Tuesday, November 4, 2008

Day of reckoning: Election Day in the USA

It's Tuesday, November 4th, 2008, Election Day in America! And what a historic presidential election it is - we could either have the first black American president or the first female vice president. I'm very excited but also very nervous. Even though the predictions are that Barack Obama will win in a landslide, I don't think anyone can be confident about the outcome. I'm planning to stay up very late tonight to hear some of the early results. I sincerely hope the news will point towards Obama winning otherwise I will go to bed with a heavy heart. I'm almost afraid to hear the result tomorrow. By the way, the coverage of this presidential election has been immense in the UK. We have probably had nearly as much election news reported here as has been reported in the USA. I don't think Americans realize how much American news we get anyway but especially news about the election. The outcome is important to the Brits (and most of the rest of the world) because America is still the greatest single power in the world. I'll be watching the election coverage on TV plus I'm going to leave my computer on with the web browser open to different sites (BBC, CNN, MSNBC) and stay up until about 2am. Mind you, I'm so jazzed about all this that I'm not sure if I will be able to sleep so I might be up all night! What are your thoughts about the election? Are you excited? Or are you sick and tired of all the election news and glad it's almost ending?


  1. Well, he did win and I do think it's a very significant moment in history. He will be taking over at an extremely difficult time, of course so he will have a tough job, as the electorate (and the rest of the world) will be expecting a lot of him. I think it will be interesting to see how much his election will change some of the hostile views of America held elsewhere in the world.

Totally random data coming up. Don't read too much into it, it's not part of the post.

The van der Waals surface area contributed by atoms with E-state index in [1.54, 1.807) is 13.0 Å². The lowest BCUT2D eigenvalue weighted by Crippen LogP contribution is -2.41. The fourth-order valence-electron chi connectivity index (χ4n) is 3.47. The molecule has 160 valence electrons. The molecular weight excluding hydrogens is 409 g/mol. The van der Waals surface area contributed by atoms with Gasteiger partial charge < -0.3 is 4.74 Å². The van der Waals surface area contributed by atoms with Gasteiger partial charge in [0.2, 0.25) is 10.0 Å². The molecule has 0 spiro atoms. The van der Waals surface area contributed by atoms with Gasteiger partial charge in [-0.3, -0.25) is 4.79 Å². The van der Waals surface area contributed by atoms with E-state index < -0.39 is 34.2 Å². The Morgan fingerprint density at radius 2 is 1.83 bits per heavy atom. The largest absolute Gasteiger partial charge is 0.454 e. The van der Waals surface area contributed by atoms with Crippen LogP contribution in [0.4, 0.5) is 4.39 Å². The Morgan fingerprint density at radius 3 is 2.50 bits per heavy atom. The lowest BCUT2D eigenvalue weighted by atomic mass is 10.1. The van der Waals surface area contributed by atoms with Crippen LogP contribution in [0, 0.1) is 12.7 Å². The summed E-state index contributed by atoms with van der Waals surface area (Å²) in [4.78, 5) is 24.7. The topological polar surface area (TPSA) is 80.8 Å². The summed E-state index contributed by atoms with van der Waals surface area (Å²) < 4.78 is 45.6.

2. I sat up until 1am last night watching the election coverage on TV. You're right, we have had a lot of news about the US elections over here, but, as you say, the outcome is important both to the UK and the whole world.

    As a Conservative supporter, I was of course disappointed to see John McCain lose--I think he would have made a fine president. Perhaps his biggest mistake was in his choice of running mate.

    Still, hats off to Mr Obama for what he's achieved--he's surely a great inspiration for many people. In my opinion, his biggest achievement wasn't winning the actual election, but beating the favourite, Hillary Clinton, in the primaries. The election itself was always going to be for the Democrats to lose.

    If Obama's leadership skills are anywhere near as good as those of his oratory, then surely he will do well in these uncertain times.

    In spite of myself, congratulations to Obama and the Democrats!

  3. Hi Jenny, I agree that Obama will have a very tough job but I am sure he is up to the challenge especially if he chooses his advisers wisely.

    After listening to various reactions in the news, I think the election result has already helped to change some of the hostile views of America!

  4. Daniel, I have a lot of respect for John McCain. His integrity and his love for his country is obvious. I was very impressed by his graceful concession speech.

    You are right that it was quite an achievement for Obama to beat Hillary Clinton in the primaries. He stopped her with an incredible campaign.

    I think you meant to say that the election itself was always going to be for the Democrats to win. McCain tried hard but couldn't manage to distance himself from an extremely unpopular Republican president.

    I do believe that Obama will be a great president.

  5. I may be wrong, but I think we have stumbled upon another American/British language difference!

    I really did mean to say that "the election itself was always going to be for the Democrats to lose". It's a general expression, e.g. "the job was his to lose," or "the game was theirs to lose."

    It's a way of saying that something is practically certain to happen for you, unless you actively do something to make it go wrong.

    Good old British optimism (ahem) reflected in the language...

  6. Thanks for explaining what you meant, Daniel. I read your post several times and yet I still misunderstood. I'm sorry about that.